The Frasers' divorce became final in 1977 and the Pinters' in 1980. In 1980 Pinter and Fraser married.


Merchant became deeply depressed after the end of her marriage to Pinter, and turned to drinking for relief. She died at the age of 53 on 3 October 1982, from acute alcoholism.[9][10]



Year Title Role Notes
1966 Alfie Lily Clamacraft BAFTA Award for Most Promising Newcomer to Leading Film Roles
National Board of Review Award for Best Supporting Actress
Nominated—Academy Award for Best Supporting Actress
Nominated—Golden Globe Award for Best Supporting Actress - Motion Picture
1967 Accident Rosalind National Society of Film Critics Award for Best Supporting Actress (runner-up)
1969 Alfred the Great Freda
1972 The Offence Maureen Johnson
Under Milk Wood Mrs. Pugh
Frenzy Mrs. Oxford
1973 The Homecoming Ruth Nominated—BAFTA Award for Best Actress in a Supporting Role
1975 The Maids Madame


Year Title Role Notes
1948 Virtuoso Miss Coleman
1955 Sunday-Night Theatre Elsa Perkins episode: The Fifty Mark
1959 The Infamous John Friend "Crown Inn" Landlady episode: Episode #1.4
1960 Armchair Theatre Girl episode: A Night Out
ITV Television Playhouse Rose Blatchford
Sally Gibbs
episode: The Honeymooners
episode: Night School
1962 Studio 4 Olivia episode: The Weather in the Streets
1963 The Lover Sarah
Maupassant (TV series)" Freda Dowie episode: Wives and Lovers
ITV Television Playhouse Angela Fairbourne episode: In Confidence
1965 ITV Play of the Week Kathy Grayson episode: The Fall of the Sparrow
1966 Theatre 625 Natalia Petrovna
episode: A Month in the Country
episode: Focus
Seven Deadly Sins Jane episode: My Friend Corby
Thirty-Minute Theatre Ella episode: Ella
1968 ITV Playhouse Tessa episode: Funeral Games
Play of the Month Evelyn Daly episode: Waters of the Moon
1969 ITV Saturday Night Theatre Maureen Instance episode: The Full Cheddar
1970 ITV Saturday Night Theatre Augusta Fullam
episode: Wicked Women: Augusta Fullam
episode: Skyscrapers
1971 Aquarius Anna in Old Times episode: 5 June 1971
Play of the Month Dona Ana episode: Don Juan in Hell
1972 A War of Children Nora Tomelty (TV movie)
1973 Play of the Month Jane Noble episode: The Common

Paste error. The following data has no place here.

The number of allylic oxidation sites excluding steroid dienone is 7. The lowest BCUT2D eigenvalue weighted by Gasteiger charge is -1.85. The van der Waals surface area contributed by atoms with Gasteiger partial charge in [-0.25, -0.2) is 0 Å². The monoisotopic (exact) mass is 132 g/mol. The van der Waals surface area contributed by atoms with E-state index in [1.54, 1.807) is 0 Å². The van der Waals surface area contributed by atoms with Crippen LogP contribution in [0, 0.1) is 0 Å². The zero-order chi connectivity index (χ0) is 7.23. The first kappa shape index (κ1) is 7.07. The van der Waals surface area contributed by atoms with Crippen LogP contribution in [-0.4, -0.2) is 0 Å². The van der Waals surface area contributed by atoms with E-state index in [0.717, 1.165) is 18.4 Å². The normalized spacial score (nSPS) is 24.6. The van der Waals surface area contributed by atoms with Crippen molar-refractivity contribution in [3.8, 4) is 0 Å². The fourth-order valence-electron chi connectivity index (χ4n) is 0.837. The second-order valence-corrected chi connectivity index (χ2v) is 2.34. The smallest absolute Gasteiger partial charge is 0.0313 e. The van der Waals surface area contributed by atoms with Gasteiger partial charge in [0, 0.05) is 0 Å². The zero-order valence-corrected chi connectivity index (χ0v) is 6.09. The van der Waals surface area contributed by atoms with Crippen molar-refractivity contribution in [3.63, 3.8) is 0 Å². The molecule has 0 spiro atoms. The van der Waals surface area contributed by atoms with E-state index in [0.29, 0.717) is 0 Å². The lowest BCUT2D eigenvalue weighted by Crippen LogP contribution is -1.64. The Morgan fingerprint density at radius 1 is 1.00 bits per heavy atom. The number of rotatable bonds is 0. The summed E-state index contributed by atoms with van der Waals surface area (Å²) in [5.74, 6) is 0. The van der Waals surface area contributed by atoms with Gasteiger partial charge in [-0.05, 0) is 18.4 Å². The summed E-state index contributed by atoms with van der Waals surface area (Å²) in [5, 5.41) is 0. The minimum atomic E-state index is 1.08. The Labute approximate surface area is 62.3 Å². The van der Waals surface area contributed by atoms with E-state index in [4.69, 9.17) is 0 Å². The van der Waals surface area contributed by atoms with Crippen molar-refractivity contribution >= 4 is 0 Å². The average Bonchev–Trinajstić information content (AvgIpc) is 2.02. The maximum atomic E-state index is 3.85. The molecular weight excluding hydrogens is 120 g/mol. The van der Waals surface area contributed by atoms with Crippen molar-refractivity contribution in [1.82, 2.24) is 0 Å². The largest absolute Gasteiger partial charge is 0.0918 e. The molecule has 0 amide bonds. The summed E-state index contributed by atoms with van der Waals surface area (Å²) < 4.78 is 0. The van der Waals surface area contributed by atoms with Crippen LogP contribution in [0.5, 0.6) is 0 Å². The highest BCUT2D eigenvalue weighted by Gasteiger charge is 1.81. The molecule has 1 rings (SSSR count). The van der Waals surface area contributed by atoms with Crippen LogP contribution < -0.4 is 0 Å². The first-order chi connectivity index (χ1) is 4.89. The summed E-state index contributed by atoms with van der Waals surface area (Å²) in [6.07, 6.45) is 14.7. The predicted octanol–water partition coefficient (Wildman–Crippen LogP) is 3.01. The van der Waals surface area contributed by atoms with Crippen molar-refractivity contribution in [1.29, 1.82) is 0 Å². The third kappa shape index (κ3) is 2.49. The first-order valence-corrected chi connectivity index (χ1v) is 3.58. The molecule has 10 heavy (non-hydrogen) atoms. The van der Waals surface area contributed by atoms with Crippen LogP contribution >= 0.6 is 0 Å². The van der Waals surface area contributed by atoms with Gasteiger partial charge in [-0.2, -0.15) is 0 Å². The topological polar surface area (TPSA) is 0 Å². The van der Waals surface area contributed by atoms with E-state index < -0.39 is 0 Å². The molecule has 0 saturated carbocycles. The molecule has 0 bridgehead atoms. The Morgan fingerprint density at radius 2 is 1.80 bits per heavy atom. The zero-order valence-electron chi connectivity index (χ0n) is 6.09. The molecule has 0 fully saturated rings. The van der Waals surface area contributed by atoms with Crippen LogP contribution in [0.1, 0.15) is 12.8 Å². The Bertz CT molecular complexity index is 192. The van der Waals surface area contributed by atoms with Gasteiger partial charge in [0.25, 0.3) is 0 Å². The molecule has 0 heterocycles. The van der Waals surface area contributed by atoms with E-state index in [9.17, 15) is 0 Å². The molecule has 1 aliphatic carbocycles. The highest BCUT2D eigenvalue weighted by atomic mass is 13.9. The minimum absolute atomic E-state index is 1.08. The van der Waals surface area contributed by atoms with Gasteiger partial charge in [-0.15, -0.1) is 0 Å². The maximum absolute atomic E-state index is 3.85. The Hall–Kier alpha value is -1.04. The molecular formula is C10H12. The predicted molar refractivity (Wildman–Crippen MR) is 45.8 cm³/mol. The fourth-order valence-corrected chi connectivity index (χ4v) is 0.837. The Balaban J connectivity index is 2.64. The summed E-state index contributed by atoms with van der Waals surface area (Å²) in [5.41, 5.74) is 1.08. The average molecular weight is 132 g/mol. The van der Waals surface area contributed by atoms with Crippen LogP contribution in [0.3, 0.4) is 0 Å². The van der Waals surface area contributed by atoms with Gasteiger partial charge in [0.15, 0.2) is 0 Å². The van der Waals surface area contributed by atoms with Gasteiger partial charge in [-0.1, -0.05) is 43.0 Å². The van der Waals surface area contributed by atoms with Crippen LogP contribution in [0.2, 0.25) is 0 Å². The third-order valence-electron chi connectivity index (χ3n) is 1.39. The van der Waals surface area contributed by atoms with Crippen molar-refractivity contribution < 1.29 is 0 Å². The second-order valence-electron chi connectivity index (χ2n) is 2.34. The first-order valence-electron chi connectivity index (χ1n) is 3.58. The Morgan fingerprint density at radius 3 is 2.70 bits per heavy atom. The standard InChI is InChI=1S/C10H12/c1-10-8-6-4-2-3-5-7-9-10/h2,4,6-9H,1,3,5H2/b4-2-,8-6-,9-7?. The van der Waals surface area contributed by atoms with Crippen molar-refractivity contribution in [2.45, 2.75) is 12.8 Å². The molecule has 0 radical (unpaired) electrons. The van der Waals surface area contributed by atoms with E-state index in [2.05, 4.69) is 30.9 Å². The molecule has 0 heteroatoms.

Softly, Softly: Taskforce Maggie Jarman episode: Cover
1977 The Lover Sarah (TV movie)
The Man in the Iron Mask Maria Theresa (TV movie)
The Velvet Glove Elizabeth Fry episode: Beyond This Life
Secret Army Mile. Gunet episode: Growing Up
1980 Breakaway Isabel Black episode: The Local Affair
A Tale of Two Cities Miss Pross (TV miniseries)
1982 Crown Court Judge episode: Face Value: Part 1

Source: (with corrections)


  1. ^
  2. ^ (1975–1976)"The Vortex", Timothy Dalton – Shakespearean James Bond, accessed 28 June 2012
  3. ^ Details about the Pinters' marriage and their family life are provided by Michael Billington The Life and Work of Harold Pinter (London: Faber and Faber, 1996); rev. ed. Harold Pinter (London: Faber and Faber, 2007). (Pinter's official authorized biography.)
  4. ^ Billington Harold Pinter, p.256–67
  5. ^ Michael Billington (1996) The Life and Work of Harold Pinter, p.253, Faber & Faber, ISBN 0571171036
  6. ^ E.g., "Actress Tells All", The Daily Mail, as cited in Billington, Harold Pinter, p.253–54.
  7. ^ Cf. "People", Time, 11 August 1975. Archived in the Time Archive: 1923 to the Present. (Page 1 of 2 pages.)
  8. ^ Peter Gutteridge "Those choice words that say 'I hate you'", The Independent, 26 January 1996
  9. ^ "Death of Vivien Merchant Is Ascribed to Alcoholism", The New York Times 7 October 1982, accessed 13 September 2007.
  10. ^ According to Billington, Pinter "did everything possible to support" Merchant until her death and regrets that he became estranged from their son, Daniel, after their separation and Pinter's marrying Antonia Fraser. A reclusive writer and musician, Daniel does not use the surname Pinter, having adopted as his surname from his maternal grandmother's maiden name Brand after his parents separated (Harold Pinter pp.276, 255)